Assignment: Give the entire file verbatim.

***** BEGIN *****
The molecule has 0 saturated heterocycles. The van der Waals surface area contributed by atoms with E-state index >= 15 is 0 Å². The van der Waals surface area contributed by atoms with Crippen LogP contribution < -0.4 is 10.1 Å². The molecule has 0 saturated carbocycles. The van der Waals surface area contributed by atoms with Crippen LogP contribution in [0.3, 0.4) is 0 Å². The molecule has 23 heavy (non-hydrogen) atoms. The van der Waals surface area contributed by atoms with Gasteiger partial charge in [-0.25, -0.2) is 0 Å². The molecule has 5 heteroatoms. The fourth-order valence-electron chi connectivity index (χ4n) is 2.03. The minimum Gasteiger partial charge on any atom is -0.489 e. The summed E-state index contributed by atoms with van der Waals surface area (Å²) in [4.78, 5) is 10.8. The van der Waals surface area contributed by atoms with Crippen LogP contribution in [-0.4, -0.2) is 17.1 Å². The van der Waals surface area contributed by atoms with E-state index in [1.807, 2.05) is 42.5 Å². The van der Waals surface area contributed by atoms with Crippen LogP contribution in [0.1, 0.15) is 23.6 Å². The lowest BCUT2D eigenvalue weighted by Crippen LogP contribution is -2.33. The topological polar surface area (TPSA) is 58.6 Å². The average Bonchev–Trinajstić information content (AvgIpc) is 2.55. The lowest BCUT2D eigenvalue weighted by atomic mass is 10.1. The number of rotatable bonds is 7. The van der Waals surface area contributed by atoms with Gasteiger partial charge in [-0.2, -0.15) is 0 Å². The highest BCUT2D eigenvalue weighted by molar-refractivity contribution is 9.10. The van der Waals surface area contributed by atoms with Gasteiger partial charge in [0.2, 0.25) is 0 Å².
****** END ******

The molecule has 0 saturated heterocycles. The van der Waals surface area contributed by atoms with E-state index >= 15 is 0 Å². The van der Waals surface area contributed by atoms with Crippen LogP contribution < -0.4 is 10.1 Å². The molecule has 0 saturated carbocycles. The van der Waals surface area contributed by atoms with Crippen LogP contribution in [0.3, 0.4) is 0 Å². The molecule has 23 heavy (non-hydrogen) atoms. The van der Waals surface area contributed by atoms with Gasteiger partial charge in [-0.25, -0.2) is 0 Å². The molecule has 5 heteroatoms. The fourth-order valence-electron chi connectivity index (χ4n) is 2.03. The minimum Gasteiger partial charge on any atom is -0.489 e. The summed E-state index contributed by atoms with van der Waals surface area (Å²) in [4.78, 5) is 10.8. The van der Waals surface area contributed by atoms with Crippen LogP contribution in [-0.4, -0.2) is 17.1 Å². The van der Waals surface area contributed by atoms with E-state index in [1.807, 2.05) is 42.5 Å². The van der Waals surface area contributed by atoms with Crippen LogP contribution in [0.1, 0.15) is 23.6 Å². The lowest BCUT2D eigenvalue weighted by Crippen LogP contribution is -2.33. The topological polar surface area (TPSA) is 58.6 Å². The average Bonchev–Trinajstić information content (AvgIpc) is 2.55. The lowest BCUT2D eigenvalue weighted by atomic mass is 10.1. The number of rotatable bonds is 7. The van der Waals surface area contributed by atoms with Gasteiger partial charge in [-0.2, -0.15) is 0 Å². The highest BCUT2D eigenvalue weighted by molar-refractivity contribution is 9.10. The van der Waals surface area contributed by atoms with Gasteiger partial charge in [0.2, 0.25) is 0 Å².